b. the Bedok MA to add vibrancy to the town centre through lighting installations and displays, and
c. the Chong Pang MA to develop a dedicated online marketplace for shops in the precinct, to increase their sales.
49. For 2020, I have challenged the HECS to achieve a ‘triple five’ target –
a. To partner at least 5 new precincts, in addition to the 3 they are supporting currently,
b. Secondly, to help 200 enterprises with their transformation and digitalization, 5 times more than the 40 last year, and
c. Thirdly, to train 1,000 workers and shop owners, 5 times more than the 200 last year.
50. We will introduce the Heartland Enterprise Upgrading Programme (‘HEUP’) as a single integrated support package for MAs.
51. Under this programme, MAs can receive dedicated support from ESG, HDB, and HECS to develop and implement 4-year action plans.
52. These plans will cover upgrading of common area infrastructure, organising placemaking activities, and the upgrading of enterprises and workers.
53. We will also provide enhanced support to MAs through the programme.
a. Firstly, we will increase the support for placemaking activities from 50% to 70%, and cover a wider range of activities and costs.
b. We will also increase funding support for the upgrading of common areas from 80% to 90%, reducing the costs for shop owners.
54. In addition, currently under HDB’s Revitalisation of Shops (‘ROS’) scheme, the support of all shop owners is required for upgrading works to commence.
a. We are studying lowering the threshold from 100% to 75%, to allow works to proceed once most of the shop owners are supportive.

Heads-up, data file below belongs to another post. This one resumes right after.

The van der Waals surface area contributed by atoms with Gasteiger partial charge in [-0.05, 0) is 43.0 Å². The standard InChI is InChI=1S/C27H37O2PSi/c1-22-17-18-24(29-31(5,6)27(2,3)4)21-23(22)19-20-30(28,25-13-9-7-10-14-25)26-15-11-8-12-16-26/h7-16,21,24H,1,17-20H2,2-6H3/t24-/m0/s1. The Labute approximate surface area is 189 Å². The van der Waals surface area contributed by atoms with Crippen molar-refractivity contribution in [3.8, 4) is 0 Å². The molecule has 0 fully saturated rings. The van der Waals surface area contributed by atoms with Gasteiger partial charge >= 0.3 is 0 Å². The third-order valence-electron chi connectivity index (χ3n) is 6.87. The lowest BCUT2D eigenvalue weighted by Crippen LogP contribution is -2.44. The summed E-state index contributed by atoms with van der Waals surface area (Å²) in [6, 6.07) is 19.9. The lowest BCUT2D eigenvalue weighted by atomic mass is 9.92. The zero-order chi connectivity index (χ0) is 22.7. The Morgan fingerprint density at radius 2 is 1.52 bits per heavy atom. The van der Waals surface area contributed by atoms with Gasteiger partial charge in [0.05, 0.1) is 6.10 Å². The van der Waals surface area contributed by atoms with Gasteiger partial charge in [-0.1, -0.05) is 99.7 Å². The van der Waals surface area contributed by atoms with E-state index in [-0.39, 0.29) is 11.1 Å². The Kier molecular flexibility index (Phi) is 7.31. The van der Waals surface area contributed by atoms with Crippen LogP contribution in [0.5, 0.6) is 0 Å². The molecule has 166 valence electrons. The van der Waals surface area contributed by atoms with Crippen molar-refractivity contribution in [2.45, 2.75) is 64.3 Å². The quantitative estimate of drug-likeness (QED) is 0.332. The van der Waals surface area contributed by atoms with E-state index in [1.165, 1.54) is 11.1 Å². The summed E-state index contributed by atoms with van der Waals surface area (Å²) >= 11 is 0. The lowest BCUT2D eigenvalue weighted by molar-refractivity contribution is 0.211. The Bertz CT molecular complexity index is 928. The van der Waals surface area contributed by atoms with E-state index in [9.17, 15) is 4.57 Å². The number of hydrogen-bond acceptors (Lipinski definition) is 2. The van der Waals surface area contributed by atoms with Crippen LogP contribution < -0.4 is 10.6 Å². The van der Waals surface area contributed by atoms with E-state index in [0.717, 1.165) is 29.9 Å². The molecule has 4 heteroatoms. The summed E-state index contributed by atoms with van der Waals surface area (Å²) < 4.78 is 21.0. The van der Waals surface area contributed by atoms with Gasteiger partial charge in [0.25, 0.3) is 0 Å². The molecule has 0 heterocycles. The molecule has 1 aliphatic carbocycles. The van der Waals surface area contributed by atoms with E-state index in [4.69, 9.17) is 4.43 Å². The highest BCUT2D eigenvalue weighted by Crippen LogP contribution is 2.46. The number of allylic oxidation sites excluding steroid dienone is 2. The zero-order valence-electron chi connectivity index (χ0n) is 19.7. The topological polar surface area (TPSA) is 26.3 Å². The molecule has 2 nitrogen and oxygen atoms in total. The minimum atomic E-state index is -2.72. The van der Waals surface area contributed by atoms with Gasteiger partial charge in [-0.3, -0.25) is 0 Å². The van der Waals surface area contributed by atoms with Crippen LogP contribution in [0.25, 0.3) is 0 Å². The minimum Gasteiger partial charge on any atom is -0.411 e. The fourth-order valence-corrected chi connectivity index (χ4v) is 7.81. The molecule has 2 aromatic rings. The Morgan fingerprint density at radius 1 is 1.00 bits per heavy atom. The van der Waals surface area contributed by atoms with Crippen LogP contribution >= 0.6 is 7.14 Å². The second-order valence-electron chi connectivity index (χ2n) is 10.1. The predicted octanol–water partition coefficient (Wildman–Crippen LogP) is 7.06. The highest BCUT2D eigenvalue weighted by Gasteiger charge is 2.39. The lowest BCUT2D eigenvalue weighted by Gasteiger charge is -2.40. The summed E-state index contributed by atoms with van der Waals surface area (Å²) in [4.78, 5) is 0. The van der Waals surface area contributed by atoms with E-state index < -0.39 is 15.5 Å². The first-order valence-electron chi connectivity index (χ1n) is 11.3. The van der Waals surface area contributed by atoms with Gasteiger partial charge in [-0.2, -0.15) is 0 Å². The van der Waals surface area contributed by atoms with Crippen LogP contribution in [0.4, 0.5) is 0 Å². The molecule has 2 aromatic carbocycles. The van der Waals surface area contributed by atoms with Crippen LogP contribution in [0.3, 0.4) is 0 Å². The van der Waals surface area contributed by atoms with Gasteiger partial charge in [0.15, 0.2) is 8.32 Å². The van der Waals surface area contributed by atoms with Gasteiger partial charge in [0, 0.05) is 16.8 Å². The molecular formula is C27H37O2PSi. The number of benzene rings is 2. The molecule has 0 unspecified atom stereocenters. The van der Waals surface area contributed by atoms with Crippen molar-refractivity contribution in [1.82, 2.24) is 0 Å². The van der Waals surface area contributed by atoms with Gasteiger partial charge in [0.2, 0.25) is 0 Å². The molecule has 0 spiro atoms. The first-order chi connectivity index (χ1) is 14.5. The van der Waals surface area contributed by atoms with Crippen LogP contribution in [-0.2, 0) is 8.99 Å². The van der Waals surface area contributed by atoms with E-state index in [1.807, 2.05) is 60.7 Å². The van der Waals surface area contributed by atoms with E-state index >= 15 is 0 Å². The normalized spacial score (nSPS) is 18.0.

b. This will allow more precincts to benefit.
55. Mr Chairman, the Government will help businesses and workers tide over the immediate challenges due to COVID-19.
56. We are also committed to support businesses at different stages of growth to transform and prepare for the future, so that our companies and workers will emerge stronger.
57. Through economic growth, we have achieved employment growth and wage growth for our workers, and improved the lives of Singaporeans. Real wages have grown by 3% per year in the last 10 years, and young people are able to secure good jobs. In the 2019 graduate employment survey results for university and polytechnic students, more than 90% found employment within 6 months of graduation, with higher median salaries than previous batches.
58. The outcomes we have achieved are the result of effective policies, hard work and good governance, underpinned by a stable political system and strong tripartite partnerships; as well as a forward-looking government that plans long-term and does not shy away from telling the truth, even if it is unpopular. A government which places Singaporeans at the heart of everything we do.
59. This is an important component of our Singapore story: How we grow as a nation, how every generation builds on the foundations laid by previous generations, and takes the country further to benefit future generations.
60. This is how we must continue to forge ahead – Always striving for improvement; Keeping Singapore domestically united and globally connected; And never giving up in the face of adversity. As we say in Hokkien, “pah buay si”, and if I may add, “pah si pun boh zao”